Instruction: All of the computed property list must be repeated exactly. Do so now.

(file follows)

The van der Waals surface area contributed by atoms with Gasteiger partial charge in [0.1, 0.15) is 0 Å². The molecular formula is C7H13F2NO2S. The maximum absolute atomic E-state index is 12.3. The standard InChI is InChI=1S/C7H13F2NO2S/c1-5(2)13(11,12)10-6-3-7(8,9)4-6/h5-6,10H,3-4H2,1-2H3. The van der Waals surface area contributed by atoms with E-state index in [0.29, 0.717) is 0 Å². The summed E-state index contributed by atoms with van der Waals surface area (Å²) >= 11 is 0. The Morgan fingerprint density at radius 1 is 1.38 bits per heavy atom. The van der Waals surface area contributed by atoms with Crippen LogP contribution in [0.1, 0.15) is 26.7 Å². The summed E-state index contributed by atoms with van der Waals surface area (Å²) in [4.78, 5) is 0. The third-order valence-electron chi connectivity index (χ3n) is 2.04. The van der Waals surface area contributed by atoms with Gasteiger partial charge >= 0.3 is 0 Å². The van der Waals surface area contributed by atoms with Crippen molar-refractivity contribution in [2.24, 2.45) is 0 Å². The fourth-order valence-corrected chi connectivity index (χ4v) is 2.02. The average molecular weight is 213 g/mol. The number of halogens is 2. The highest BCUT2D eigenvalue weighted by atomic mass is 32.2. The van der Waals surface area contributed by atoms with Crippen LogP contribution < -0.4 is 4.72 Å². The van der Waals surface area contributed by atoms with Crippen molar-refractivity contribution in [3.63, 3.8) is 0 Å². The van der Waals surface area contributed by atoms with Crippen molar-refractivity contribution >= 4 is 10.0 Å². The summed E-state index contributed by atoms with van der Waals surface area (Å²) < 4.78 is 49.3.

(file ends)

The van der Waals surface area contributed by atoms with Gasteiger partial charge in [0.1, 0.15) is 0 Å². The molecular formula is C7H13F2NO2S. The maximum absolute atomic E-state index is 12.3. The standard InChI is InChI=1S/C7H13F2NO2S/c1-5(2)13(11,12)10-6-3-7(8,9)4-6/h5-6,10H,3-4H2,1-2H3. The van der Waals surface area contributed by atoms with E-state index in [0.29, 0.717) is 0 Å². The summed E-state index contributed by atoms with van der Waals surface area (Å²) >= 11 is 0. The Morgan fingerprint density at radius 1 is 1.38 bits per heavy atom. The van der Waals surface area contributed by atoms with Crippen LogP contribution in [0.1, 0.15) is 26.7 Å². The summed E-state index contributed by atoms with van der Waals surface area (Å²) in [4.78, 5) is 0. The third-order valence-electron chi connectivity index (χ3n) is 2.04. The van der Waals surface area contributed by atoms with Gasteiger partial charge >= 0.3 is 0 Å². The van der Waals surface area contributed by atoms with Crippen molar-refractivity contribution in [2.24, 2.45) is 0 Å². The fourth-order valence-corrected chi connectivity index (χ4v) is 2.02. The average molecular weight is 213 g/mol. The number of halogens is 2. The highest BCUT2D eigenvalue weighted by atomic mass is 32.2. The van der Waals surface area contributed by atoms with Crippen LogP contribution < -0.4 is 4.72 Å². The van der Waals surface area contributed by atoms with Crippen molar-refractivity contribution in [3.63, 3.8) is 0 Å². The van der Waals surface area contributed by atoms with Crippen molar-refractivity contribution >= 4 is 10.0 Å². The summed E-state index contributed by atoms with van der Waals surface area (Å²) < 4.78 is 49.3.